But perhaps Stocke’s greatest asset is his relative savviness, an extreme rarity for the genre – or just fiction in general, really. Too often are plot threads easily predicted by players while characters stumble around, only to be completely shocked when they’re revealed. Not Stocke. He actively questions the ways and methods of parts of the world and why they exist in such a self-defeating and contradictory state. Not to mention, he sees several twists and reveals before they even come. It’s refreshing to have a JRPG character with some self-awareness who also isn’t zany comic relief, and Stocke excels at it.
All that may seem to make Stocke almost too perfect, but the game gives him failings, too. He can be a bit too dedicated in his quest to save everything, leaving him frustrated and in despair when he’s encountered by a failure he can’t solve via the White Chronicle. The fact that he can’t change everything in the world is a constant reminder to him, despite how many lives he does improve and save. The constant reminder that he’s made mistakes that can’t be fixed weighs heavily on his mind, giving him some depth and foibles in the process.
Stocke is a character who has a ton of positive traits without feeling perfect. He’s able to stare the greatest villains on the continent straight in the eye without blinking. He’s able to commit fantastic acts of espionage all by his lonesome. He’s able to critically analyze situations and make world-determining decisions all by himself. And he does so without ever falling into an angsty or self-pitying spiral – a tremendous feat indeed.
Radiant Historia spoilers to follow! Read at your own risk!
An Ernst desire of gray
After countless leaps through the space time continuum, Stocke eventually resolves the major conflicts of the game’s two main timelines, bringing an end to the war and bringing Princess Eruca of Granorg to her rightful throne. But not all is well – the ritual to revitalize the continent must still be performed, and standing in the way of doing so is the game’s true villain: Heiss, Stocke’s father figure, who reveals that Stocke is in fact the second life of the man named Ernst, former prince of Granorg and Eruca’s brother.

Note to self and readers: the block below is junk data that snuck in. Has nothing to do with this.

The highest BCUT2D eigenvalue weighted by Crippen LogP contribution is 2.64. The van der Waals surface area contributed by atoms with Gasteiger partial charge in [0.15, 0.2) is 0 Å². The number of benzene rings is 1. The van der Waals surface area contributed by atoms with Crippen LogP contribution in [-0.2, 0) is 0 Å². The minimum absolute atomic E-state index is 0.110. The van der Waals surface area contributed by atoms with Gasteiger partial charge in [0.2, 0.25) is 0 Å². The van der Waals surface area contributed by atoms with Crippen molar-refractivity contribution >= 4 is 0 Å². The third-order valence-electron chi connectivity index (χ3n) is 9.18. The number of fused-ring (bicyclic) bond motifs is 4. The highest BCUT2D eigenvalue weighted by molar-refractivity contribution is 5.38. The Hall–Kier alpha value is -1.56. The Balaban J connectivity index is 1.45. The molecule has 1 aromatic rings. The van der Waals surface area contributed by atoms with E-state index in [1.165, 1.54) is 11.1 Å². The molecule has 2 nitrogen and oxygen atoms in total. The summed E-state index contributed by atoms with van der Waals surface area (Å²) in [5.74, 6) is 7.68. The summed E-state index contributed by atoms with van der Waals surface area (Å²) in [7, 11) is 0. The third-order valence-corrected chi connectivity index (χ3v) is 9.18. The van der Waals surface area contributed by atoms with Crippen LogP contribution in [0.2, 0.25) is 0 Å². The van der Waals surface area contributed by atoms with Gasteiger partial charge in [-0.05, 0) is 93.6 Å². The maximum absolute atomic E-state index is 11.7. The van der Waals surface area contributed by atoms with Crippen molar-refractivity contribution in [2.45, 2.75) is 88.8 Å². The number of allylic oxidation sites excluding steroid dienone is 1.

Stocke’s reaction? Saw it coming.
Stocke realizes that the sacrificial ritual – one where he’s the only candidate – is only a temporary solution rather than a permanent fix, yet can’t do anything but go ahead with it. Heiss is enraged by his complacency, given that he raised Stocke after he was brought back to life to help him in his quest. But given said quest involves the destruction of humanity, Stocke isn’t having any of it. Cue final boss time.
Stocke’s willingness to sacrifice himself is admirable, if a bit messianic. While he has a reservation or two, he doesn’t hesitate to put his life on the line for the sake of the world – another likable quality, one that neither feels like a given nor is full of unneeded navel-gazing. And in the end, he does so, giving his life to replenish the continent – a worthy sacrifice of a great character…
… At least, in the normal ending. In the absolute best 100% ending, Heiss sacrifices himself instead, realizing how valuable Stocke is for the world – and how much he cares about him (d’aww). It’s here that Stocke is given the chance to write his name in the White Chronicle, and with it, one final choice – Ernst, or Stocke? It’s obviously up to the player’s discretion; but I prefer the latter, showing the value that Stocke found in his new life, one that he couldn’t attain without Heiss or his friends. And on that note, the game concludes.
Radiant Historia intentionally sets up Stocke to be another hero destined to save the world, yet it also challenges your perception of who he is constantly. He may not be the most open and sociable, due to the nature of his work, but Stocke is more than friendly enough. His twist on the protagonist archetype serves as a microcosm for the game as a whole – a traditional JRPG at heart, but one with enough intricacies and nuances to stand out as a truly unique experience.
Stocke certainly stands out against the foray of samey main characters that the genre perpetuates. He’s cool, collected, confident and competent. He manages to both put on an air of independence and awesomeness while also remaining warm and caring. In the end, he’s anything but stock.
Thanks for reading this week’s edition of the Character Column! Don’t fret about counting the days ‘til the next time, where we’ll be talking about one of the darker stories in Nintendo’s history. Until then!
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“I’ll have to think about this one carefully…”
– Stocke, whenever making a potentially world-changing decision